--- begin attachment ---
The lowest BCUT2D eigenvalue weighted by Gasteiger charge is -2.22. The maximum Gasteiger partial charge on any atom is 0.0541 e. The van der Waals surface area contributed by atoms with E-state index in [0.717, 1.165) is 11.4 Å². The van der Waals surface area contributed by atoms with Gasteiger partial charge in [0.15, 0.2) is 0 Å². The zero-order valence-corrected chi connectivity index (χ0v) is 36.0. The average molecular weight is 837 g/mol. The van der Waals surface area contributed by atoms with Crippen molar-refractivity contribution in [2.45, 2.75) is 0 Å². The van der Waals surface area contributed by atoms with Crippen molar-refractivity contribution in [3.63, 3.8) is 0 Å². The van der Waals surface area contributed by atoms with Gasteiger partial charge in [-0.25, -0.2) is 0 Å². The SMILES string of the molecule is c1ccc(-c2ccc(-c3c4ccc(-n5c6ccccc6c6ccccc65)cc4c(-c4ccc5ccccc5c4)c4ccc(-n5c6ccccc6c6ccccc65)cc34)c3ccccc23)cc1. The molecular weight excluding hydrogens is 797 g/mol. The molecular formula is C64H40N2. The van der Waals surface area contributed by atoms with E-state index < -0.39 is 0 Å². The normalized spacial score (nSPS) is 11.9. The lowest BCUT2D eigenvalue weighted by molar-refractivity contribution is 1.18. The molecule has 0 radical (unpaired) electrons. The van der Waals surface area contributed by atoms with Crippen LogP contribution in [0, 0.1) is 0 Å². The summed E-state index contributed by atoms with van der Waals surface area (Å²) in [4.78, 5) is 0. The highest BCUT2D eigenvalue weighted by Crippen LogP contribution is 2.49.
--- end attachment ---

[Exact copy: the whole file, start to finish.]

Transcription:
The lowest BCUT2D eigenvalue weighted by Gasteiger charge is -2.22. The maximum Gasteiger partial charge on any atom is 0.0541 e. The van der Waals surface area contributed by atoms with E-state index in [0.717, 1.165) is 11.4 Å². The van der Waals surface area contributed by atoms with Gasteiger partial charge in [0.15, 0.2) is 0 Å². The zero-order valence-corrected chi connectivity index (χ0v) is 36.0. The average molecular weight is 837 g/mol. The van der Waals surface area contributed by atoms with Crippen molar-refractivity contribution in [2.45, 2.75) is 0 Å². The van der Waals surface area contributed by atoms with Crippen molar-refractivity contribution in [3.63, 3.8) is 0 Å². The van der Waals surface area contributed by atoms with Gasteiger partial charge in [-0.25, -0.2) is 0 Å². The SMILES string of the molecule is c1ccc(-c2ccc(-c3c4ccc(-n5c6ccccc6c6ccccc65)cc4c(-c4ccc5ccccc5c4)c4ccc(-n5c6ccccc6c6ccccc65)cc34)c3ccccc23)cc1. The molecular weight excluding hydrogens is 797 g/mol. The molecular formula is C64H40N2. The van der Waals surface area contributed by atoms with E-state index < -0.39 is 0 Å². The normalized spacial score (nSPS) is 11.9. The lowest BCUT2D eigenvalue weighted by molar-refractivity contribution is 1.18. The molecule has 0 radical (unpaired) electrons. The van der Waals surface area contributed by atoms with Crippen LogP contribution in [0, 0.1) is 0 Å². The summed E-state index contributed by atoms with van der Waals surface area (Å²) in [4.78, 5) is 0. The highest BCUT2D eigenvalue weighted by Crippen LogP contribution is 2.49.